After the post about raising grateful children, this question-comment prompted a new post:
“Can you share how you will practically do this with your children?
While I may not be able to implement all these ideas, I have already found some of them to be very helpful.
The foundational philosophy behind any concept is crucial. So as a parent, we need to fully ask and understand what it is we want to teach, and why. Consider these thoughts:
- Gratitude is commanded from Scripture. (Thus, parents are commanded to cultivate it within their children.)
- Gratitude enriches life–yours and everyone around you.
- Gratitude is a by-product of the heart…contentment is the source.
So, I offer a random list of ideas to implement a spirit of contentment in our own lives and hopefully that spirit captivates those with whom we live as well:
I have found that reading about the lives of other people is an easy way to allow my children to “see” into circumstances outside of the American culture. And as I mentioned in the last post, because we have so much, we have to work overtime to even begin to help our children (and ourselves) understand “being content with little”. Missionary stories are especially good.
The topic of gratitude is on my heart precisely because of what we are reading right now. Here are the three books:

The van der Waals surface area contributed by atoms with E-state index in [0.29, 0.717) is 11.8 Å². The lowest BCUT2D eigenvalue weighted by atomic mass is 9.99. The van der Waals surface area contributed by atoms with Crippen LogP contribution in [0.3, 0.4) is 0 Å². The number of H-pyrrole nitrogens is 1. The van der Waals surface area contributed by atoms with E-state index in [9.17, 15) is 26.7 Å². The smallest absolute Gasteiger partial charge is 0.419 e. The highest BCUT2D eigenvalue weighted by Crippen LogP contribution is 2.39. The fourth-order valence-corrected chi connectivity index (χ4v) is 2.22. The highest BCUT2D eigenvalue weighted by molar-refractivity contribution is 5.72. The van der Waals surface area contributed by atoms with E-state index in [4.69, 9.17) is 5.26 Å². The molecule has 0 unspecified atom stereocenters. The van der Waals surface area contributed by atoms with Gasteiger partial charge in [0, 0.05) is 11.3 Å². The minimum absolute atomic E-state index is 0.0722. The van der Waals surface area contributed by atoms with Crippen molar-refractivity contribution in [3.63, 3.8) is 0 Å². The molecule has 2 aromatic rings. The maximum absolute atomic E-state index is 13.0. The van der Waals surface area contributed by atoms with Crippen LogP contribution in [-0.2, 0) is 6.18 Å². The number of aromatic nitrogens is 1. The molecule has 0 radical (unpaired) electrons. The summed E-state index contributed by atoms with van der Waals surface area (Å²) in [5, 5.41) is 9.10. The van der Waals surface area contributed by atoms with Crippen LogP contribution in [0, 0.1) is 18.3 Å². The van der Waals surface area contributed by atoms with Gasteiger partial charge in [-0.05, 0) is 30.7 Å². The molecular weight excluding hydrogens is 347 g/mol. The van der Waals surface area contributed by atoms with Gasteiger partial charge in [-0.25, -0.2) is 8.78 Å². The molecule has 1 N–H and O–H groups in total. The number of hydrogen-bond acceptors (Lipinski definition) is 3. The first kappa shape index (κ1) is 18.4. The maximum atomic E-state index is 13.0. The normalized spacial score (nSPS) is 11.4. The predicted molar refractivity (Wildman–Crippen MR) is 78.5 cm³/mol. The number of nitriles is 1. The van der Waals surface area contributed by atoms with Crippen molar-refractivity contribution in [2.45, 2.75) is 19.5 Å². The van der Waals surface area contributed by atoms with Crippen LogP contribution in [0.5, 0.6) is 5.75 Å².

- Martyr of the Catacombs
- Star of Light
- Genesis: currently, the story of Joseph
2. Mission trip
As I will explain in a bit, it is not necessary to experience extreme poverty to foster an attitude of contentment. It is, however, profoundly life-changing if you get the chance. Though costly and not practical for everyone, it’s worth every effort if you can arrange it. There are also mission opportunities closer by. It’s a bit more difficult to find really depraved living conditions that are open to allowing outsiders to come in and minister, but I’m sure they can be found.
3. Serving Close Up
While it’s a starker contrast to minister in the midst of deprivation (and perhaps necessary to address extreme heart issues of ingratitude), serving in any context is our calling and will root out selfishness, the thief of contentment. Self has a ravenous appetite. When all our time, energy and focus are consumed on ourselves, our SELVES demand more. (This is something that bothered us when our first child was in school. We were consumed with the activities we felt pressured to participate in, leaving not only our family time strained, but we felt all we did was cater to “the little girl”.)
As we look around for the smallest ways to share with others, bless others through our gifts and resources, we feed the spirit of generosity and it grows larger than our needs. Jesus left His example for us to follow:
“The Son of Man did not come to be served, but to serve.”
Prepare meals for someone around you, invite a family over who may not have many social opportunities, if your children play instruments let them play at a nursing home (or you could all go sing–they don’t care, they just love your being there), send cards, do some yard work for a single woman–discuss as a family how you could meet the needs of others around you. As you turn outward, the spirit of contentment will grow.